Add a touch of privacy to your patio with this two-in-one pallet planter and privacy screen project, made using up cycled pallets.
You can decide the height of the screen and the depth of the planter to suit your needs and can fill it with pretty plants to provide a subtle barrier between your patio and the rest of your garden. Alternatively, you can place the pallet planter near your house to create a handy kitchen garden planted up with tasty fresh herbs and salad leaves.
Tools and Materials
Cost, time and difficulty
The approximate cost of materials for this project is £20, depending on the tools you already have. You can access the shopping cart of some of the tools and materials used here.
This project is suitable for DIYers with some experience of using power tools. Depending on your DIY skills and the tools you use, this project shouldn’t take longer 3 hours to complete.
Measure the gap between the edge of the pallet and the central supporting timber. Halve this measurement and mark a line across the pallet at this point. Use a circular saw, jigsaw or hand saw to cut along this line. This will become the top edge of your planter.
The section you’ve removed will be positioned behind the top of the planter to line the inside. The section will be slightly off-set to cover the gaps of the pallet, so you’ll ned to saw off the excess wood at the end.
Repeat steps 1 and 2 with a second pallet to create another long-side of the planter.
Use a circular saw or jig saw to cut away the supporting timber from one side of another pallet. Next, cut along the central supporting timber to create short planks. Repeat on the other side of the pallet.
Use these short planks to line the inside of the planter sides you’ve created. Use nails to attach the planks, covering the gaps in the pallet from the inside.
Use another pallet to cut two shorter sections to become the ends of the planter – ours measured 50cm but you can make them whatever depth you want the planter to be. First, cut away the overlapping edges of the pallet so that the planks are flush with the supporting timber. Repeat step 1 to create the top edge of the planter sides. Follow steps 3 and 4 to cut extra planks to cover the inside of the gaps and nail into place.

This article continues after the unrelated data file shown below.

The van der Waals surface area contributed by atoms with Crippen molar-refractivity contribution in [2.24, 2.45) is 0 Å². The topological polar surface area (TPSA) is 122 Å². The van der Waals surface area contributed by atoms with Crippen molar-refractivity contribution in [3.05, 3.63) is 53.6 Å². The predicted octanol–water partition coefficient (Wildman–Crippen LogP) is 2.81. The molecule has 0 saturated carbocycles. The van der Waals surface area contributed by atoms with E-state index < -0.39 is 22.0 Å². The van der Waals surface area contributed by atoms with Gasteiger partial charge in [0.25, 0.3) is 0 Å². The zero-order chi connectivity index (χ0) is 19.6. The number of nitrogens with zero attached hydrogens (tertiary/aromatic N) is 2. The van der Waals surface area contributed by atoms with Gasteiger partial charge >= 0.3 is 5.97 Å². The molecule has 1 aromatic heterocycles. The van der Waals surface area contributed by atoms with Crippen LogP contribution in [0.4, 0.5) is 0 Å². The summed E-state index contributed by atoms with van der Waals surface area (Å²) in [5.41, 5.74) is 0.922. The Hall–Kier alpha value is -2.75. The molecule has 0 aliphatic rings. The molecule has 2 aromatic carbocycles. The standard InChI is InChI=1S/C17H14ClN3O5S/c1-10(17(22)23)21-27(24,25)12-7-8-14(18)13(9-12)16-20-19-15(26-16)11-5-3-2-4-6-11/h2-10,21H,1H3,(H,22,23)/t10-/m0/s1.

Use a sander to smooth all the outer surfaces of the planter sides.
In order to assemble your planter, you’ll need to cut away a rectangle from the supporting timber at the front corners of the short sides so that the sides fit together. Where the short sides meet the back of the long sides, you’ll need to cut away a larger section, which will provide space for the privacy screen to slot into the planter.
When constructing the planter, the supporting timbers inside the short sides should sit just below the supporting timbers of the long sides. Screw them together at the corners of the bottom and central supporting beams, with two screws in each corner.
Measure the gap inside the planter, above the central timber supports. Use this measurement to cut more planks from another pallet. Nail into place inside the planter to create a shelf.
Cut a piece of weed membrane to fit the inside of this top section of the planter. Use a stapler to attach the liner under the top edges. Fill with top soil or compost.
To make the privacy screen, use a crowbar to remove the back supports of the thin-plank pallet. Cut the pallet front down to the height you’d like your privacy screen to be. Make the uprights using two of the spare pieces of supporting timber that you cut away from the in-fill planks earlier. Use a crowbar to prise off the small pieces of wood from the supporting timbers. Add the uprights to the edges of the thin-slatted pallet front (with the extra length of the support at the bottom) and nail into place. Pop the supporting timbers onto the holes at the back of the planter and screw to the planter base, using two screws at each corner to secure the screen in place.
This article was written by Cassie Fairy. You can find Cassie’s blog ‘My Thrifty Life’ at Cassiefairy.com, where she shares daily blog posts about her home DIY projects, upcycled finds, budget recipes and plenty of inspiration for living a low-cost yet lovely life.